The second reason, and the thing I loved the very most about this activity, was seeing the joy that it brought to the other adults in the building who participated in the various activities. You want to talk about collegial actions? These awesome coworkers -- principals, secretaries, counselors, librarians, custodians, and cafeteria workers -- all worked with our students to make this activity a success. Not only did they work with them, they did it joyfully. Seeing the way that they cheered for students and encouraged them as they acted out scenes from the play, seeing they way they sang Christmas carols along with our students and took selfies and let themselves be silly and feel the Christmas spirit, was so incredibly rewarding. Christmas can be a very joyful time, but for many adults, especially tired educators, it can be a very stressful, exhausting time. I loved every minute of watching the joy that this activity created in our school, and I'm so glad I work in a place where this kind of activity can create happiness instead of more stress. I hope you can spread, as well as accept, a little holiday cheer this Christmas season! Merry Christmas!

Thursday, December 11, 2014

Sharing Comfort

Since my mind is so scattered right now with the overload of grading a million things and finishing out the semester, I think it's best to share student writing instead of trying to wrangle my thoughts into submission.  I promise you'll thank me for this.

I have a student who asked me last week if she could share something she wrote with our class. This student is very quiet and rarely talks in class. However, we bonded early in the year over our shared love of Harry Potter and Rainbow Rowell's Fangirl. I was surprised when she asked to share in front of the whole class but excited that she was willing to put herself out there.  For a writer to share her work can be a stressful thing.  Here's what she read to us...

A lone girl walked along the shoreline humming and old tune. She stopped in the middle of the shoreline, holding her head high. To anyone else the girl would seem quite alone, but the girl savored the feeling of being by herself for it gave the beach an air of calmness. She looked out at the water watching the waves come in, seeing the white foam of the ocean as it hit the rocks littered among the edge of the beach. The girl looked out, but she could only see ocean for as far as the eyes could see. Sighing, she closed her eyes, breathing in the salty breeze of the ocean. She wiggled her bare toes in the warm, soft sand, then moved closer to the shoreline so she could feel he water lap at her toes and the mushy , wet sand squish beneath her feet. The girl listened to the sound of the waves, but they sounded neither loud nor what most would call quiet. Yet it was soft and gentle like the soothing whisper of a mother to her child. The girl whispered to the wind and the ocean, telling them to wait; that she just wanted to stay a bit longer.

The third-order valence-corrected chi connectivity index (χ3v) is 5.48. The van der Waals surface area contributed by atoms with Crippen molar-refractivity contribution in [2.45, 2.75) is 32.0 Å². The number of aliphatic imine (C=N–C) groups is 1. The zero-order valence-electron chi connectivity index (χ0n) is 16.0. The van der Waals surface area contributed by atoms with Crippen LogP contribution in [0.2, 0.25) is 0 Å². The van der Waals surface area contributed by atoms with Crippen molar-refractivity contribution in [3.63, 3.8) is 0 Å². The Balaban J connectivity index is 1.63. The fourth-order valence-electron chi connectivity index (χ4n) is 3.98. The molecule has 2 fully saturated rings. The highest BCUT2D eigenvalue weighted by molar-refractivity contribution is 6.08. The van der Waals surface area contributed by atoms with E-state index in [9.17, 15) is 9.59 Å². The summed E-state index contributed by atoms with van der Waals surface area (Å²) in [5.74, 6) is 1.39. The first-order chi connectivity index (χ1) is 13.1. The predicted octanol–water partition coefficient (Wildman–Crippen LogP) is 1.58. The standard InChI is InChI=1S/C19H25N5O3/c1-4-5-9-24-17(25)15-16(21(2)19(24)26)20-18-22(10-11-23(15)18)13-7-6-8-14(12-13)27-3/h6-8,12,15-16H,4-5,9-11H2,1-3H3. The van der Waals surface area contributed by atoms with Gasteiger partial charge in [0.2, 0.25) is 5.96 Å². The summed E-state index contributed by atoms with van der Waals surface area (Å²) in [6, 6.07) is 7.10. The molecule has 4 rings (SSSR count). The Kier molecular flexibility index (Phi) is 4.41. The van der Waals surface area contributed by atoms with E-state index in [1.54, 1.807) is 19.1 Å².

She opened her mouth and breathed in, tasting the ocean on her tongue. The wind whipped at her hair, but it felt to her as if someone was brushing her hair. She breathed to the wind the words "This must be what it feels like to be alive," for at the time she had never felt more alive. The girl wiggled her toes in the sand and moved her hands in a dance through the air. "Yes," she said, "this is what it feels like." She opened her eyes ad said to the sky in a small yet strong voice, "I'm ready to go now." Then she closed her eyes and felt a peaceful feeling course through her, and she smiled. 

In a hospital room, somewhere in the world, sat three brothers who all were huddled around the bed of their mother. One brother, the eldest, held his mother's hand, feeling as it slowly turned cold. The youngest brother brushed his fingers through her mother's hair, colored silver with age. Last, the middle brother kissed the cold cheek of his mother, feeling the upturned corner of her mouth. 

The brothers did not cry for their mother nor did they frown. They looked quite the opposite actually. The brothers all held smiles on their faces as they looked at their mother, who had passed on with a smile on her face. The fact that their mother was happy in death made them smile, but what calmed them , though it was unexplained, was how the dull hospital room was filled with the smell of a calming ocean breeze. 

The holidays can be a difficult time for those who have experienced the loss of a family member.  As I heard this shared with my class, I couldn't help but think of the many people I know who will be missing someone dear this season.  I also got just real excited about the imagery she chose to express herself. What a beautiful way to look at the cycle of life. I hope you'll share this writing with someone you know who may find it comforting.  Take a minute this week to slow down and smell the ocean breeze.